Movie pirate pleads guilty

It seems a law designed to discourage the use of camcorders to record movies showing in theaters has claimed it’s first prosecution. A 19 year old from St. Louis, MO plead guilty Monday to using a camcorder and audio recorder to tape “The Perfect Man” and “Bewitched” in June.

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Theater piracy law snags first victim  CNET

From the article

A new federal law aimed at discouraging camcorder-equipped movie pirates has snared its first catch.

Federal prosecutors said Curtis Salisbury, 19, pleaded guilty on Monday to using a camcorder to record movies in a St. Louis, Mo., theater and distributing his recording on the Internet.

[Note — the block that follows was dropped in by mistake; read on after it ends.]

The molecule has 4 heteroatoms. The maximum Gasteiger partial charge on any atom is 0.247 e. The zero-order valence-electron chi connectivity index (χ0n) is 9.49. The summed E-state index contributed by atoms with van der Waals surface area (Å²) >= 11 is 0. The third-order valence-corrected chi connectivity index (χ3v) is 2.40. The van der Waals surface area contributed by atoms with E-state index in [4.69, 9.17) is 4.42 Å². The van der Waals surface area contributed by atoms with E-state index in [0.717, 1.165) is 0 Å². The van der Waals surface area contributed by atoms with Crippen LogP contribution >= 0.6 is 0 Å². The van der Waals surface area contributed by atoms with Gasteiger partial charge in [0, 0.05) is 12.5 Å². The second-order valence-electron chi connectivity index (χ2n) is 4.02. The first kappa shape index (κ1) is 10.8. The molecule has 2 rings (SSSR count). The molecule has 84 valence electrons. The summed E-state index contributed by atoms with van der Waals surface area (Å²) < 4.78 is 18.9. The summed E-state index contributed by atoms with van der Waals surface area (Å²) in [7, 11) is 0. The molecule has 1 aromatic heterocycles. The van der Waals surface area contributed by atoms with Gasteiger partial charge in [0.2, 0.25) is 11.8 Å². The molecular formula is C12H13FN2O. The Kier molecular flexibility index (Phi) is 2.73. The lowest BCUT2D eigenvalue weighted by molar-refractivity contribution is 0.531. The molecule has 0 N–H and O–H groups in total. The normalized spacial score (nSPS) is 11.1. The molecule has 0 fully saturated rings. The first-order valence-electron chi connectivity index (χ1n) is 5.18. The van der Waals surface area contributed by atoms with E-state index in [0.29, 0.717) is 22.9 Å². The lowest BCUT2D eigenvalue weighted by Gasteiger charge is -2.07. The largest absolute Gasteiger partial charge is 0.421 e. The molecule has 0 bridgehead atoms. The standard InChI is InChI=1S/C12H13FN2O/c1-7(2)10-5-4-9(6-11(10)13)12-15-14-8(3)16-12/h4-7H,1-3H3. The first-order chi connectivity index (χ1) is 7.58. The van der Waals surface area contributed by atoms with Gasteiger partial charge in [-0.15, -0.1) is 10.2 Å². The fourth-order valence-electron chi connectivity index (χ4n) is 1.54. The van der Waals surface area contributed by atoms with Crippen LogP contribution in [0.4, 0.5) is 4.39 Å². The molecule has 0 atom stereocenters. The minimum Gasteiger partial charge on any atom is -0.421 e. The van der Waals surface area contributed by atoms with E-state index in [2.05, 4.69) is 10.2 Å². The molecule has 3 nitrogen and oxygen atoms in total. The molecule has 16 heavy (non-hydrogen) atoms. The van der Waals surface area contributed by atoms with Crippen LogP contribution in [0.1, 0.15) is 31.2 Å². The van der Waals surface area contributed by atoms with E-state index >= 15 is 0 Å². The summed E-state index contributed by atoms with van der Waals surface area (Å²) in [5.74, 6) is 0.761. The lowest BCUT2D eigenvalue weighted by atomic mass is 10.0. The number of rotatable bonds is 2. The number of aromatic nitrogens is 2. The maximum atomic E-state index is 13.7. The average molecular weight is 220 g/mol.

When Salisbury worked in the box office of a theater, he and others entered the projection booth after-hours and used a camcorder and audio recorder to tape “The Perfect Man” and “Bewitched” in June, according to the plea agreement. Sentencing is scheduled to take place in a San Jose, Calif., federal court Feb. 27.

Movie Pirates Across U.S. Walk the Plank

From the article

WASHINGTON (Hollywood Reporter) – A St. Louis theater worker Tuesday became the first person convicted of illegally camcording a movie under a law that was signed in April making the act a federal crime.

The case was one of several anti-piracy developments, including the filing of federal charges against eight people who allegedly enabled a bootleg copy of “Star Wars: Episode III — Revenge of the Sith” to circulate on the Internet a day before its release.

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